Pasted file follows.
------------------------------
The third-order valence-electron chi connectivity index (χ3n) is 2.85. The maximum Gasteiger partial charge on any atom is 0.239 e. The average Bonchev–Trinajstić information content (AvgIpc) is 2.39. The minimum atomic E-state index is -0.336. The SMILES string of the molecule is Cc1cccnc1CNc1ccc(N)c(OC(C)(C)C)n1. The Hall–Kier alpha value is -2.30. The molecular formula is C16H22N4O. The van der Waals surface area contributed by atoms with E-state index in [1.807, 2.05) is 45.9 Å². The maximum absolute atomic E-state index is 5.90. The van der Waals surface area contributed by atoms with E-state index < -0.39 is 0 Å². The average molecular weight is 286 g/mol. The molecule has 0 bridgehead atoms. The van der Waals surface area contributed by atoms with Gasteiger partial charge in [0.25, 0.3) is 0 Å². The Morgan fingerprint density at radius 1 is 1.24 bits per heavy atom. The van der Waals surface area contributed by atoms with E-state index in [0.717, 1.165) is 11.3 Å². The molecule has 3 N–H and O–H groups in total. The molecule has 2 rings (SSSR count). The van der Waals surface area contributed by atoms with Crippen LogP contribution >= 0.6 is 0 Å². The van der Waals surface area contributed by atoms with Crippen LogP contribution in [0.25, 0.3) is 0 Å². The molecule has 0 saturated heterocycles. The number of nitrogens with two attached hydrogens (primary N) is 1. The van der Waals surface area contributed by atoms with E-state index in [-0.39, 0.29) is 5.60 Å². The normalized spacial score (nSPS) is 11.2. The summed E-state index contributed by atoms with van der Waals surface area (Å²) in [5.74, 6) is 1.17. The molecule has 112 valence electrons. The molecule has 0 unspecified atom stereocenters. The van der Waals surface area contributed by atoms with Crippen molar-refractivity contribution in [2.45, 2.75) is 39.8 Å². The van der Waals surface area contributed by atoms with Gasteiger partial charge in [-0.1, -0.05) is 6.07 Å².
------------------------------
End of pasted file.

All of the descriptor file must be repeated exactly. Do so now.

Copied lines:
The third-order valence-electron chi connectivity index (χ3n) is 2.85. The maximum Gasteiger partial charge on any atom is 0.239 e. The average Bonchev–Trinajstić information content (AvgIpc) is 2.39. The minimum atomic E-state index is -0.336. The SMILES string of the molecule is Cc1cccnc1CNc1ccc(N)c(OC(C)(C)C)n1. The Hall–Kier alpha value is -2.30. The molecular formula is C16H22N4O. The van der Waals surface area contributed by atoms with E-state index in [1.807, 2.05) is 45.9 Å². The maximum absolute atomic E-state index is 5.90. The van der Waals surface area contributed by atoms with E-state index < -0.39 is 0 Å². The average molecular weight is 286 g/mol. The molecule has 0 bridgehead atoms. The van der Waals surface area contributed by atoms with Gasteiger partial charge in [0.25, 0.3) is 0 Å². The Morgan fingerprint density at radius 1 is 1.24 bits per heavy atom. The van der Waals surface area contributed by atoms with E-state index in [0.717, 1.165) is 11.3 Å². The molecule has 3 N–H and O–H groups in total. The molecule has 2 rings (SSSR count). The van der Waals surface area contributed by atoms with Crippen LogP contribution >= 0.6 is 0 Å². The van der Waals surface area contributed by atoms with Crippen LogP contribution in [0.25, 0.3) is 0 Å². The molecule has 0 saturated heterocycles. The number of nitrogens with two attached hydrogens (primary N) is 1. The van der Waals surface area contributed by atoms with E-state index in [-0.39, 0.29) is 5.60 Å². The normalized spacial score (nSPS) is 11.2. The summed E-state index contributed by atoms with van der Waals surface area (Å²) in [5.74, 6) is 1.17. The molecule has 112 valence electrons. The molecule has 0 unspecified atom stereocenters. The van der Waals surface area contributed by atoms with Crippen molar-refractivity contribution in [2.45, 2.75) is 39.8 Å². The van der Waals surface area contributed by atoms with Gasteiger partial charge in [-0.1, -0.05) is 6.07 Å².